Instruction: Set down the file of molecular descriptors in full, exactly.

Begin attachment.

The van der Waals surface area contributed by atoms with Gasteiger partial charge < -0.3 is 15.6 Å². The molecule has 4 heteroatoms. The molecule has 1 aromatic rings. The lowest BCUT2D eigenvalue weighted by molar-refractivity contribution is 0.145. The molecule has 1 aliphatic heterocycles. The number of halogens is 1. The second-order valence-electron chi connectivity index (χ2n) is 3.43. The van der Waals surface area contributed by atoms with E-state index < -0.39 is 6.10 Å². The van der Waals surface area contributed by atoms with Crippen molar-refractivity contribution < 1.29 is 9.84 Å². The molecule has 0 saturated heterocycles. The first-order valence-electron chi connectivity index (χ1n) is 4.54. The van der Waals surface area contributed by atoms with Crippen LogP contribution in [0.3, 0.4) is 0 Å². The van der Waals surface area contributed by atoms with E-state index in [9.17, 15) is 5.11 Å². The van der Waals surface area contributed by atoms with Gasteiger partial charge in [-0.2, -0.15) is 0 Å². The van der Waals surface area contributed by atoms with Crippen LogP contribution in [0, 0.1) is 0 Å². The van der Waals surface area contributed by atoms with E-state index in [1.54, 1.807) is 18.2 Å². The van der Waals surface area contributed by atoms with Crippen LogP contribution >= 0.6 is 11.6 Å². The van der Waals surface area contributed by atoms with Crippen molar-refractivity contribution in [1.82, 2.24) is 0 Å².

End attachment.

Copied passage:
The van der Waals surface area contributed by atoms with Gasteiger partial charge < -0.3 is 15.6 Å². The molecule has 4 heteroatoms. The molecule has 1 aromatic rings. The lowest BCUT2D eigenvalue weighted by molar-refractivity contribution is 0.145. The molecule has 1 aliphatic heterocycles. The number of halogens is 1. The second-order valence-electron chi connectivity index (χ2n) is 3.43. The van der Waals surface area contributed by atoms with E-state index < -0.39 is 6.10 Å². The van der Waals surface area contributed by atoms with Crippen molar-refractivity contribution < 1.29 is 9.84 Å². The molecule has 0 saturated heterocycles. The first-order valence-electron chi connectivity index (χ1n) is 4.54. The van der Waals surface area contributed by atoms with Crippen LogP contribution in [0.3, 0.4) is 0 Å². The van der Waals surface area contributed by atoms with E-state index in [9.17, 15) is 5.11 Å². The van der Waals surface area contributed by atoms with Gasteiger partial charge in [-0.2, -0.15) is 0 Å². The van der Waals surface area contributed by atoms with Crippen LogP contribution in [0, 0.1) is 0 Å². The van der Waals surface area contributed by atoms with E-state index in [1.54, 1.807) is 18.2 Å². The van der Waals surface area contributed by atoms with Crippen LogP contribution >= 0.6 is 11.6 Å². The van der Waals surface area contributed by atoms with Crippen molar-refractivity contribution in [1.82, 2.24) is 0 Å².